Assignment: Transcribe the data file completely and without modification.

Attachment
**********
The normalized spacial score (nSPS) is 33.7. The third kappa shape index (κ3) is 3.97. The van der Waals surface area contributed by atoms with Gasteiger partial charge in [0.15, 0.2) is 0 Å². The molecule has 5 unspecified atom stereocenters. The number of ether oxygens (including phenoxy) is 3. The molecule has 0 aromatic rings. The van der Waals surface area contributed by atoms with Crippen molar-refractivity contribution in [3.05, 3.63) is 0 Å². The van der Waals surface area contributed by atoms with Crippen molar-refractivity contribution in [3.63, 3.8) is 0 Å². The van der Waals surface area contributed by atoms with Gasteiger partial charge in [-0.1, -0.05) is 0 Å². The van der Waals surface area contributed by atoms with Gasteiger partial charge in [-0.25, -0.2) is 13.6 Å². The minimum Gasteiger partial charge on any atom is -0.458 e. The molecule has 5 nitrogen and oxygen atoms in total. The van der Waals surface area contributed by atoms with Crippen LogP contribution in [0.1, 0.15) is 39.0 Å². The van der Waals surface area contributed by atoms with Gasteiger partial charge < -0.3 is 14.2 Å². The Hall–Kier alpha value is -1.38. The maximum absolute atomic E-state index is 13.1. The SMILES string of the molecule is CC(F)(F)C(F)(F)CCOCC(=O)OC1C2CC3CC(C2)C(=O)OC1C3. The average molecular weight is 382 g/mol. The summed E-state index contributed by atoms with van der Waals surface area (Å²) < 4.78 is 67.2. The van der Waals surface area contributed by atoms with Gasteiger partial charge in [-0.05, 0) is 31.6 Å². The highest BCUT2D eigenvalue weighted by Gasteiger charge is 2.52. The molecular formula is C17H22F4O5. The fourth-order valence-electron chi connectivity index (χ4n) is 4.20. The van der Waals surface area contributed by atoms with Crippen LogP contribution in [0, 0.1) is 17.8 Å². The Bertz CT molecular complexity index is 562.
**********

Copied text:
The normalized spacial score (nSPS) is 33.7. The third kappa shape index (κ3) is 3.97. The van der Waals surface area contributed by atoms with Gasteiger partial charge in [0.15, 0.2) is 0 Å². The molecule has 5 unspecified atom stereocenters. The number of ether oxygens (including phenoxy) is 3. The molecule has 0 aromatic rings. The van der Waals surface area contributed by atoms with Crippen molar-refractivity contribution in [3.05, 3.63) is 0 Å². The van der Waals surface area contributed by atoms with Crippen molar-refractivity contribution in [3.63, 3.8) is 0 Å². The van der Waals surface area contributed by atoms with Gasteiger partial charge in [-0.1, -0.05) is 0 Å². The van der Waals surface area contributed by atoms with Gasteiger partial charge in [-0.25, -0.2) is 13.6 Å². The minimum Gasteiger partial charge on any atom is -0.458 e. The molecule has 5 nitrogen and oxygen atoms in total. The van der Waals surface area contributed by atoms with Crippen LogP contribution in [0.1, 0.15) is 39.0 Å². The van der Waals surface area contributed by atoms with Gasteiger partial charge < -0.3 is 14.2 Å². The Hall–Kier alpha value is -1.38. The maximum absolute atomic E-state index is 13.1. The SMILES string of the molecule is CC(F)(F)C(F)(F)CCOCC(=O)OC1C2CC3CC(C2)C(=O)OC1C3. The average molecular weight is 382 g/mol. The summed E-state index contributed by atoms with van der Waals surface area (Å²) < 4.78 is 67.2. The van der Waals surface area contributed by atoms with Gasteiger partial charge in [-0.05, 0) is 31.6 Å². The highest BCUT2D eigenvalue weighted by Gasteiger charge is 2.52. The molecular formula is C17H22F4O5. The fourth-order valence-electron chi connectivity index (χ4n) is 4.20. The van der Waals surface area contributed by atoms with Crippen LogP contribution in [0, 0.1) is 17.8 Å². The Bertz CT molecular complexity index is 562.